What is Vision 2025 and what can other countries, like the UK, learn from it when it comes to equality in golf?
In February 2018, Golf Australia launched Vision 2025, a strategy to address a fundamental imbalance in the game and draw more women and girls to golf.
Vision 2025 was launched to tackle the fact that female membership had slumped to the lowest figure on record at just 20% of all memberships.
The four main pillars of Vision 2025 aimed to significantly increase the membership figure, along with improving the culture at golf clubs around Australia and making women who work in the golf industry more visible to help diversify the workforce at all levels.
Vision 2025 – four pillars:
|1. Culture and leadership: More women on boards and in senior positions; opening up clubhouses and courses and making them more welcoming – equal access, equal rights.|
|2. Grassroots: Introductions to golf that are friendlier and more social; more emphasis on fun and family; better transition to courses and clubs; hubs and networks for women and girls.|
|3. High performance and coaching: More heroes to inspire the next generation; more female coaches to nurture and develop them; more chances for the elite to compete and hone their skills.|
|4. Marketing and positioning: Changing the way the sport is perceived; more women and girls proud to say ‘I play golf’; promoting the fun, healthy, social game – a second sport and a sport for life.|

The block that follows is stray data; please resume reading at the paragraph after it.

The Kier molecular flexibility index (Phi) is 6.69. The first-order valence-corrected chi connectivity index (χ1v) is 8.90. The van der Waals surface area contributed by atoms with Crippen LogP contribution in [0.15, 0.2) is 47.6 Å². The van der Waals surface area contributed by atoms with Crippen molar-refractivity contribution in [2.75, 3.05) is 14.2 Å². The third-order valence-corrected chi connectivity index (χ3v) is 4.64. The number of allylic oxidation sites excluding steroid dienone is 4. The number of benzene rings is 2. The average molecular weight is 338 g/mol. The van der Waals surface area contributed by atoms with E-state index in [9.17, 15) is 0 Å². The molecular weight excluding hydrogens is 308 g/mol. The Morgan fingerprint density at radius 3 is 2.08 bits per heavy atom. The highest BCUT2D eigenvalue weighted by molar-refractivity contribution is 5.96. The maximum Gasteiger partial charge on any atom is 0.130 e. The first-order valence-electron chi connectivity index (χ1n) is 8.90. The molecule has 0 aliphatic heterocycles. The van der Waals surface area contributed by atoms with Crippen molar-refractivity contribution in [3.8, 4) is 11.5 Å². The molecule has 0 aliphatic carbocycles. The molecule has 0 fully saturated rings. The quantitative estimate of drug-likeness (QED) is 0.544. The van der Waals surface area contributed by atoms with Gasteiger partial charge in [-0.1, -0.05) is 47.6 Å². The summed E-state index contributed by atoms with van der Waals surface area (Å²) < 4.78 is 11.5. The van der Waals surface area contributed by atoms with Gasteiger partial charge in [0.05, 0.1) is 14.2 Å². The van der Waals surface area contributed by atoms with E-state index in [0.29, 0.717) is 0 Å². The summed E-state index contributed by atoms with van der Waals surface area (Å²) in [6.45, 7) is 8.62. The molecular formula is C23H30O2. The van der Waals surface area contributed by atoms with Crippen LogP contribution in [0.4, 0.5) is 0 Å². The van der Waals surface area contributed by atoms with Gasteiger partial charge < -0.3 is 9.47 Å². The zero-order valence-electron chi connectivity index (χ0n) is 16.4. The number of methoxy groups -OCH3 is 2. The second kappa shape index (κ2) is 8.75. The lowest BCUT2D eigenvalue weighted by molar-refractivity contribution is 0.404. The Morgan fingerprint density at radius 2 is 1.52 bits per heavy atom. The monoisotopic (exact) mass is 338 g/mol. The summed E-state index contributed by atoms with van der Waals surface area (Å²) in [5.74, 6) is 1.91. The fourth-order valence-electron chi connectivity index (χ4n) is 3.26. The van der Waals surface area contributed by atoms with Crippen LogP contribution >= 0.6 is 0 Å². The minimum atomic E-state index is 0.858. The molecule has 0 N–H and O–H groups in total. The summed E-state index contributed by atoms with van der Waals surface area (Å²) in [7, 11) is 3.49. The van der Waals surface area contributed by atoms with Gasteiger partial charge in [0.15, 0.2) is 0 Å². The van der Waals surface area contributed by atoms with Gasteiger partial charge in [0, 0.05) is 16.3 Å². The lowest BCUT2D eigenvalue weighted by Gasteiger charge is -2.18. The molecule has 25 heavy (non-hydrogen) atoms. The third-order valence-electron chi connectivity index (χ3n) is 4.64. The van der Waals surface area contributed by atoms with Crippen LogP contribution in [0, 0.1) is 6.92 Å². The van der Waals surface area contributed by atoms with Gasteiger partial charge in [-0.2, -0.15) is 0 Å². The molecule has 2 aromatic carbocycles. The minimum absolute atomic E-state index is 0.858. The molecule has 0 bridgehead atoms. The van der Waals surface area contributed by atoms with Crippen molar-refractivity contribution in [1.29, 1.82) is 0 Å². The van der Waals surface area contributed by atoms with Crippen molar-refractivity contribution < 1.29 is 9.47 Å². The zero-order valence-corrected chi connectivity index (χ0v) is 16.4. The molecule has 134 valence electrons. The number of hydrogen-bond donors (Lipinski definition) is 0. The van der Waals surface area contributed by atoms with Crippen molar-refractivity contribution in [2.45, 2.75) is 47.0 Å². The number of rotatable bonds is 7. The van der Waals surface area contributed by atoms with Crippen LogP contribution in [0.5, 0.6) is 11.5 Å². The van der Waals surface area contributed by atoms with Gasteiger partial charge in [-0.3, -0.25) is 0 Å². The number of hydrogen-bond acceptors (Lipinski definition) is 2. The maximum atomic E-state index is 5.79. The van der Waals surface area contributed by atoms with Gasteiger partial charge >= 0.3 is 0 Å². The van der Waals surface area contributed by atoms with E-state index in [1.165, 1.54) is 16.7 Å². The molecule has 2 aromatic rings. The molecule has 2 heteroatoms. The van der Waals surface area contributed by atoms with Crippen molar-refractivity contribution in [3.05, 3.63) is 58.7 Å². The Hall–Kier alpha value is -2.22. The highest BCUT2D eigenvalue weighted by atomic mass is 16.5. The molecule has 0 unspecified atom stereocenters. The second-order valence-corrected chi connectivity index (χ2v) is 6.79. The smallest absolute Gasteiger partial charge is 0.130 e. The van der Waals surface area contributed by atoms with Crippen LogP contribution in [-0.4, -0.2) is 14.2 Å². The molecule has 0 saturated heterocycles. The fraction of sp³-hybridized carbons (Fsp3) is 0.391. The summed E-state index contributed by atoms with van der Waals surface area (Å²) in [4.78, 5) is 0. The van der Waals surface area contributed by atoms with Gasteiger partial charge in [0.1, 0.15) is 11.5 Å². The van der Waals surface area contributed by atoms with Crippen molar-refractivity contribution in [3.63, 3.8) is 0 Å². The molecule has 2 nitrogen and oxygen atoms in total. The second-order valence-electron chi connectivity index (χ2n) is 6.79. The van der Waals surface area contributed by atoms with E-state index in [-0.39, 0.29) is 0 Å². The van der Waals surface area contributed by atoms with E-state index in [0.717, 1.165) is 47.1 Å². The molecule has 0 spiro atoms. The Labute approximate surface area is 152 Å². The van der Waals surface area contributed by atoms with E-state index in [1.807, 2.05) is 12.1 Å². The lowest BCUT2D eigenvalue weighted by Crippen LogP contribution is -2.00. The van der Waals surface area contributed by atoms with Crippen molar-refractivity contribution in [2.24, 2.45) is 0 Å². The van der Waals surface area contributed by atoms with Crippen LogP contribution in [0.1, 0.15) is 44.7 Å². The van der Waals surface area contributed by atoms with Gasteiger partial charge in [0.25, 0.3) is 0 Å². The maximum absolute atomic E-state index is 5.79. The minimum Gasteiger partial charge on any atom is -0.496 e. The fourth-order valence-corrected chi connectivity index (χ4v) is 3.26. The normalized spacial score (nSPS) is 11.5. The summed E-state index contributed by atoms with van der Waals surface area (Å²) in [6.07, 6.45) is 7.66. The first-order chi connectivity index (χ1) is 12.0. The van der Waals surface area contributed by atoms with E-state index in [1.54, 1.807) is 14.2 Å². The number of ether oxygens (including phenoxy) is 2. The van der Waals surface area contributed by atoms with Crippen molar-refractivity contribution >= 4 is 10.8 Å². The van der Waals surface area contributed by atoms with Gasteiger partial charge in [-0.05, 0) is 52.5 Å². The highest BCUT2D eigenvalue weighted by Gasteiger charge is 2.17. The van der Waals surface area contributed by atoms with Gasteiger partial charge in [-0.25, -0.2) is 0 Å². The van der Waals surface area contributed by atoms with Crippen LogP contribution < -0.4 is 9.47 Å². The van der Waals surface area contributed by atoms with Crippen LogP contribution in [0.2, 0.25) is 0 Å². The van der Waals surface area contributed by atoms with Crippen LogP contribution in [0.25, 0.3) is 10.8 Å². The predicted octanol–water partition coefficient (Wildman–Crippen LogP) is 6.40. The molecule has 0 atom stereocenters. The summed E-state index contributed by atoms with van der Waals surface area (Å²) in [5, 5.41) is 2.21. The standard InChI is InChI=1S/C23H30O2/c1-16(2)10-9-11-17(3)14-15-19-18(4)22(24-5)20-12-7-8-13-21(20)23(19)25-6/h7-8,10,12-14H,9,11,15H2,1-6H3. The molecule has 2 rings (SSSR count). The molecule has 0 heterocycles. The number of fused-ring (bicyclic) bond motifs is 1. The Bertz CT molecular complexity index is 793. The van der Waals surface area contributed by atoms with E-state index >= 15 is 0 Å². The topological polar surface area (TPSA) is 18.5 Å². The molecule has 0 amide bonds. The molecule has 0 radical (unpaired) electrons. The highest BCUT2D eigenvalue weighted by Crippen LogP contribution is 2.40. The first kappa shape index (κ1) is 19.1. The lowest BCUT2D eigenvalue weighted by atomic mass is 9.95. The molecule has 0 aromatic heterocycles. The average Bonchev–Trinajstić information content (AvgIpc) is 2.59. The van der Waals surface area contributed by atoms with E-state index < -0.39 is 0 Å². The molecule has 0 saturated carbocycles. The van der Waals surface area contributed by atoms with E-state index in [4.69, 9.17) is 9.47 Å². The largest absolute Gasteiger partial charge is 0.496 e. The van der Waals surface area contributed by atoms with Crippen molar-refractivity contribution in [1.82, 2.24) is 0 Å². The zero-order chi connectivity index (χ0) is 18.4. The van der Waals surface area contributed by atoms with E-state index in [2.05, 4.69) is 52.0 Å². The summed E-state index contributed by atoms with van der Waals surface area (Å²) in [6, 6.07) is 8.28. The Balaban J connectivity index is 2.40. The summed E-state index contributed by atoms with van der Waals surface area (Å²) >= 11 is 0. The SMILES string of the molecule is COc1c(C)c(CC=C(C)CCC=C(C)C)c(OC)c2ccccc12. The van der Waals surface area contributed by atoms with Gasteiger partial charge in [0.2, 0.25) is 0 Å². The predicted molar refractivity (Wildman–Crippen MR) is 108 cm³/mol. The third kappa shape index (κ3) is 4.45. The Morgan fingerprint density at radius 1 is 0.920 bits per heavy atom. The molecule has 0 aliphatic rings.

Through Vision 2025, Golf Australia have been able to introduce and retain more women and girls in golf through innovative, inspiring, needs based and age and gender appropriate programs, pathways and access to quality coaching.
Looking back female membership was at 34% of about 300,000 total members in 1970, but the growth in female players did not match the boom in male players of the 1980s and 1990s, so that through that period, the number of female members grew only from 102,000 to 104,000.
At the launch of Golf Australia's Vision 2025
At the launch, Stephen Pitt who was Golf Australia’s Chief Executive, he resigned in February 2020, said:
“I think we’ve got some important challenges as a sport and we need to recognise them. In some ways, I don’t think we’ve done a very good job as a sport catering for women and girls over a long period of time. There are some benchmarks and markers that would indicate that’s the case. We need to be aware of them and try to fix them.